There is therefore a need remaining in the art for a multi-axial bone engaging fastener that can be readily and securely engaged to an elongated member, such as a spinal rod, of any configuration--i.e., smooth, roughened, knurled or threaded. There is also a need for such a multi-axial bone engaging fastener which minimizes the profile and bulk of the components used to engage a bone fastener, such as a bone screw, to the spinal rod in its various angular orientations. Further, there is a need for a multi-axial engaging fastener which allows the positioning of the fastener at a continuous range of spatial angles between the fastener and an axis perpendicular to the elongated member.

SUMMARY OF THE INVENTION

In one embodiment of the invention, a spinal fixation assembly is provided that includes a bone engaging fastener, such as a bone screw, and an elongated member, such as a spinal rod. The fixation assembly includes a multi-axial assembly that permits fixation of the bone screw to the spinal rod at any of a plurality of angles relative to the rod in three-dimensional space. In one aspect of the invention, a bone screw is included having a head with a tool-engaging recess defined therein and a shank portion. In one embodiment, the bone screw includes a circumferential bead between the head and the shank portion of the bone screw. In another embodiment, the bone screw includes a tapered shank portion below the head.

The multi-axial assembly also includes a receiver member having a bore therethrough from a top end to a bottom end. The walls defining the bore are tapered near the bottom or distal end of the receiver member. The receiver member also includes a channel communicating with the bore and having an upper opening at the top of the receiver member for insertion of the elongated member.

In a further aspect of the invention, the multi-axial assembly includes an outer wedge member having a tapered outside surface and which is insertable into the bore of the receiver member to self-lock with the tapered wall of the bore. The outer wedge member includes a bore therethrough which is inclined with respect to the central axis of the outer wedge member. In one aspect, the inclined bore can be inwardly tapered from the top to the middle of the outer wedge member, and then sloped outward to an opening at the bottom of the outer wedge member.

The multi-axial assembly additionally includes an inner wedge member having a tapered outside surface and which is insertable into the inclined bore of the outer wedge member to self-lock with the tapered wall of the inclined bore. The inner wedge member also includes a bore therethrough which is inclined with respect to the central axis of the inner wedge member. In one embodiment, the bore in the inner wedge member is cylindrical and a groove is included in the wall defining the bore for mating with a circumferential bead of the bone screw. In another embodiment, the bore in the inner wedge member is tapered to self-lock with a tapered shank portion of the bone screw.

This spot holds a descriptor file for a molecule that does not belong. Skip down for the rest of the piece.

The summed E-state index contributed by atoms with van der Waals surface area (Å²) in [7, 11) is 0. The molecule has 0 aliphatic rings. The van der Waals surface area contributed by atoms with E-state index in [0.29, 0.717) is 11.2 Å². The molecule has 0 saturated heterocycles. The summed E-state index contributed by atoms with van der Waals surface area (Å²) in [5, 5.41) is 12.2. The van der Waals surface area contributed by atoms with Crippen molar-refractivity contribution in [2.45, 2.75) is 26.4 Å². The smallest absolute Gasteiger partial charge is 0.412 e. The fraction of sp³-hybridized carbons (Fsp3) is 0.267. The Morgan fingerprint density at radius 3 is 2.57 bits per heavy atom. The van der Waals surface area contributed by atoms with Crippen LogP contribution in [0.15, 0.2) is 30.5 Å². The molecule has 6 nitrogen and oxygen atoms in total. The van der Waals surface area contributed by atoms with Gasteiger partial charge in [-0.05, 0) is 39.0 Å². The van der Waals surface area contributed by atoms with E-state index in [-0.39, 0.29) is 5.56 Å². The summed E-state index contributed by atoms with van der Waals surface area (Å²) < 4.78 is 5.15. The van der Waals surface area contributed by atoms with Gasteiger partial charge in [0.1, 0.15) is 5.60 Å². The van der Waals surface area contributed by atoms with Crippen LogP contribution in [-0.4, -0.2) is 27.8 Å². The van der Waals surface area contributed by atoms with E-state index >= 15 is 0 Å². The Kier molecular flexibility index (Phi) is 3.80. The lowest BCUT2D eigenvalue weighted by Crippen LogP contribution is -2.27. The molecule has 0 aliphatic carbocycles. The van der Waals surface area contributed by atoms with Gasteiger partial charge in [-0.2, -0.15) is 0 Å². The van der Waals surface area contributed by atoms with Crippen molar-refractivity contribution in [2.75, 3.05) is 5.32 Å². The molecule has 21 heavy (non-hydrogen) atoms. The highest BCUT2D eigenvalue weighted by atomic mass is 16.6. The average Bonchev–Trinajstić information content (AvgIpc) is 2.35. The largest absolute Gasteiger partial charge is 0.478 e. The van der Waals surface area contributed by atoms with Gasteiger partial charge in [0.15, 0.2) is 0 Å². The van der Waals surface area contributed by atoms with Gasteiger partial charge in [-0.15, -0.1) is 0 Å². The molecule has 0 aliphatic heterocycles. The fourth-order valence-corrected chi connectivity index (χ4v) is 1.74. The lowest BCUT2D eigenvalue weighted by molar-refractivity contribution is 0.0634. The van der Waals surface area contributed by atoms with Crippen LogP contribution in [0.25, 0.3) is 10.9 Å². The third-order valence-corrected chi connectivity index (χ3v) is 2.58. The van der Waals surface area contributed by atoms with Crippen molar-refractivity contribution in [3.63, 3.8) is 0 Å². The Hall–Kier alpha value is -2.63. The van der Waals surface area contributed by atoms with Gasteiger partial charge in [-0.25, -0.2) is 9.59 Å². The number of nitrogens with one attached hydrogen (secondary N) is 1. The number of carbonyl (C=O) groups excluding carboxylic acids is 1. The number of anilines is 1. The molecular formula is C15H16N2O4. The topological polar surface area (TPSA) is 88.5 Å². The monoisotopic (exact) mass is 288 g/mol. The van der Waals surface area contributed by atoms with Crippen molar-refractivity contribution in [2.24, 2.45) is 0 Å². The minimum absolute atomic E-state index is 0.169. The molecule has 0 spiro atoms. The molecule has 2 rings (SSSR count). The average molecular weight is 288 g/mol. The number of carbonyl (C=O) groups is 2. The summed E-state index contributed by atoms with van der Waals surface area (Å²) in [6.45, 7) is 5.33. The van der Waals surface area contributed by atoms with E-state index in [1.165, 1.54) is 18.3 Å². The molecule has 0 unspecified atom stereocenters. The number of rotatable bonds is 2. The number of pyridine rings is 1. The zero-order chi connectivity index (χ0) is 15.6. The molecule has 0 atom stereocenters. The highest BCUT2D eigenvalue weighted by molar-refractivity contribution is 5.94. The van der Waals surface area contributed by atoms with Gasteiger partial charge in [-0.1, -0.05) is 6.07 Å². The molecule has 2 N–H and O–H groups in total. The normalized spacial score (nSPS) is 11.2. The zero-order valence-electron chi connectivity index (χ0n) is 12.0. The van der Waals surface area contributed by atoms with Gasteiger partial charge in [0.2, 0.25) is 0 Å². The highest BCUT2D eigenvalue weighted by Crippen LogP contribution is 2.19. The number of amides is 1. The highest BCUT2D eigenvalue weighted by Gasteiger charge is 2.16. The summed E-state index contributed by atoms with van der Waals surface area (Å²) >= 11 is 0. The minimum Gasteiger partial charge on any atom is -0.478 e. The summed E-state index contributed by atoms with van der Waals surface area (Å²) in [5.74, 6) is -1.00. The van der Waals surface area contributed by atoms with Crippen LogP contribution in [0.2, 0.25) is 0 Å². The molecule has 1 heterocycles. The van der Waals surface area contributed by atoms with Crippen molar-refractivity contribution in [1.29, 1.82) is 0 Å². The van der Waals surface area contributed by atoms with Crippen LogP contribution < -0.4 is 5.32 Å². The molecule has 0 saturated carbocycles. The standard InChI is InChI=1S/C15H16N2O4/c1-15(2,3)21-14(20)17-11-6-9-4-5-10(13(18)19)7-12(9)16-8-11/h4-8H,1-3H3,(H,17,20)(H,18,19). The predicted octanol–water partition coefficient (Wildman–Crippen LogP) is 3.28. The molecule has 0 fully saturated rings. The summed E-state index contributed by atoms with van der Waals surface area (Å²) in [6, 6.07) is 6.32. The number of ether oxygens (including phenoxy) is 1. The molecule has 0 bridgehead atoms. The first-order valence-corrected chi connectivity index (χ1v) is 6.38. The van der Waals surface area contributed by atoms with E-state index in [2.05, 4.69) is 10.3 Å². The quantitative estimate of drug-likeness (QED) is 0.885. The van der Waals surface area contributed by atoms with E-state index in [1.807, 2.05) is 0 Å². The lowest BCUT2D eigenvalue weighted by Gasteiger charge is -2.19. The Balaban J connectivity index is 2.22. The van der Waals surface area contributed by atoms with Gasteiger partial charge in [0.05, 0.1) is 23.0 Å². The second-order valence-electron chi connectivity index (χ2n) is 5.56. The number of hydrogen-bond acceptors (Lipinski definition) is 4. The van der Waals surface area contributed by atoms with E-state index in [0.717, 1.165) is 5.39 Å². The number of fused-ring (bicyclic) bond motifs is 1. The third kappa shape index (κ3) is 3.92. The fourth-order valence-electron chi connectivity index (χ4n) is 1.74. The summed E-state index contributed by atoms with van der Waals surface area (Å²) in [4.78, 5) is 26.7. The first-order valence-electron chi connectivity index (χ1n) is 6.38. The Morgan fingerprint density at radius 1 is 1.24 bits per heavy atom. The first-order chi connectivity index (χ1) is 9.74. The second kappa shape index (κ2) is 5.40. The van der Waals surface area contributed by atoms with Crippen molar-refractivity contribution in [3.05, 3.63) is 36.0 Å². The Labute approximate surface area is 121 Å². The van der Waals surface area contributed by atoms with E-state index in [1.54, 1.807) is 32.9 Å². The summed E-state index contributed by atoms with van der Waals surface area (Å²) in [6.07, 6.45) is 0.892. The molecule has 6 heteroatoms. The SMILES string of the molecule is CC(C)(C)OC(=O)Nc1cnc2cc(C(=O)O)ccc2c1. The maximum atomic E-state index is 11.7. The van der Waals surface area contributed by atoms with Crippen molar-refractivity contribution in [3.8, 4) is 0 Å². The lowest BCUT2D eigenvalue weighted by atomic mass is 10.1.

The present invention provides an assembly that enables a bone engaging fastener to be fixed to an elongated member at a continuous range of angular orientations relative to the elongated member. In one aspect of the invention, the bone engaging fastener, wedge members, and elongated member are "top loaded" by insertion into the top or proximal opening in the receiver member. When the desired orientation of the fastener is achieved, the fastener can be fixed through self-locking of the bone fastener within the inner wedge member, of the inner wedge member within the outer wedge member, and of the outer wedge member within the receiver member. Self-locking can occur as the fastener is engaged in a bone, as for example when a bone screw is threaded into a bone and tightened. Alternatively, self-locking can occur as the assembly is attached to an elongated member, as for example when a spinal rod presses down on the fastener.

The preferred embodiment of the multi-axial bone fixation assembly provides the advantage of a solid fixation between a spinal rod and a bone engaging fastener regardless of the three-dimensional angle between the two components. A further benefit of the present invention is the minimum number of components necessary to achieve this solid fixation. Another benefit resides in the self-locking capabilities of the wedge members and the receiver member. Other benefits and certain objects of the invention will become apparent upon consideration of the following written description and accompanying figures illustrating one embodiment of the invention.